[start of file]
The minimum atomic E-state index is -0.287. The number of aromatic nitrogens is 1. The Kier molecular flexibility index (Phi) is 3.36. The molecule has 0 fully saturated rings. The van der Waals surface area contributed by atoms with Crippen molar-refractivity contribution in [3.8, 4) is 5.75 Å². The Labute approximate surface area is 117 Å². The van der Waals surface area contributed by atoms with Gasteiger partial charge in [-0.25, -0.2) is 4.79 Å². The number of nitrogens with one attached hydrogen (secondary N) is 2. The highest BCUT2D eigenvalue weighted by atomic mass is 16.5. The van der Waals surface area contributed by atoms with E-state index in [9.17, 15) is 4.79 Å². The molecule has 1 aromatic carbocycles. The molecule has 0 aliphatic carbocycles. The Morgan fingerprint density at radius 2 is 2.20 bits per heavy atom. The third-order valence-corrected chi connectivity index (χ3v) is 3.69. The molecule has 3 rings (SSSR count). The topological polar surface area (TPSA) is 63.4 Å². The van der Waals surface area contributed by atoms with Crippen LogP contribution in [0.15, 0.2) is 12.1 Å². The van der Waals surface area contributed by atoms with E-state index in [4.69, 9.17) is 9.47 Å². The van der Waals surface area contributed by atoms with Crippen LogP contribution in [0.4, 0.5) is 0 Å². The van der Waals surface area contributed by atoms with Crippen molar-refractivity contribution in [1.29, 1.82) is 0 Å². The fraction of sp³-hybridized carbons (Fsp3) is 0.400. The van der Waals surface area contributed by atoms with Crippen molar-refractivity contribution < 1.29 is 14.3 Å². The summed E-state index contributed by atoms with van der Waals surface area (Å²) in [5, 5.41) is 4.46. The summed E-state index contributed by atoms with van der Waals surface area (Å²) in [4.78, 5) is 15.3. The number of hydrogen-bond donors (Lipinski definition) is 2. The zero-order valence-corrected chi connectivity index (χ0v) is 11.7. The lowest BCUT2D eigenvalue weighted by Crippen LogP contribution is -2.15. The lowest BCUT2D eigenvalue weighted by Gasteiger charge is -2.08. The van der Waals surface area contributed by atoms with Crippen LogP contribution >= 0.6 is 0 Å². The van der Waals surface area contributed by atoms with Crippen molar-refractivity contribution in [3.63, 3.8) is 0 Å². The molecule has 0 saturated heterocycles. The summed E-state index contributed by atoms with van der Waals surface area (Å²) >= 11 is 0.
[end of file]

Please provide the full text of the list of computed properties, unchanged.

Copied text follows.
The minimum atomic E-state index is -0.287. The number of aromatic nitrogens is 1. The Kier molecular flexibility index (Phi) is 3.36. The molecule has 0 fully saturated rings. The van der Waals surface area contributed by atoms with Crippen molar-refractivity contribution in [3.8, 4) is 5.75 Å². The Labute approximate surface area is 117 Å². The van der Waals surface area contributed by atoms with Gasteiger partial charge in [-0.25, -0.2) is 4.79 Å². The number of nitrogens with one attached hydrogen (secondary N) is 2. The highest BCUT2D eigenvalue weighted by atomic mass is 16.5. The van der Waals surface area contributed by atoms with E-state index in [9.17, 15) is 4.79 Å². The molecule has 1 aromatic carbocycles. The molecule has 0 aliphatic carbocycles. The Morgan fingerprint density at radius 2 is 2.20 bits per heavy atom. The third-order valence-corrected chi connectivity index (χ3v) is 3.69. The molecule has 3 rings (SSSR count). The topological polar surface area (TPSA) is 63.4 Å². The van der Waals surface area contributed by atoms with Crippen LogP contribution in [0.15, 0.2) is 12.1 Å². The van der Waals surface area contributed by atoms with E-state index in [4.69, 9.17) is 9.47 Å². The van der Waals surface area contributed by atoms with Crippen LogP contribution in [0.4, 0.5) is 0 Å². The van der Waals surface area contributed by atoms with Crippen molar-refractivity contribution in [1.29, 1.82) is 0 Å². The fraction of sp³-hybridized carbons (Fsp3) is 0.400. The van der Waals surface area contributed by atoms with Crippen molar-refractivity contribution < 1.29 is 14.3 Å². The summed E-state index contributed by atoms with van der Waals surface area (Å²) in [5, 5.41) is 4.46. The summed E-state index contributed by atoms with van der Waals surface area (Å²) in [4.78, 5) is 15.3. The number of hydrogen-bond donors (Lipinski definition) is 2. The zero-order valence-corrected chi connectivity index (χ0v) is 11.7. The lowest BCUT2D eigenvalue weighted by Crippen LogP contribution is -2.15. The lowest BCUT2D eigenvalue weighted by Gasteiger charge is -2.08. The van der Waals surface area contributed by atoms with Crippen LogP contribution >= 0.6 is 0 Å². The van der Waals surface area contributed by atoms with Crippen molar-refractivity contribution in [3.63, 3.8) is 0 Å². The molecule has 0 saturated heterocycles. The summed E-state index contributed by atoms with van der Waals surface area (Å²) >= 11 is 0.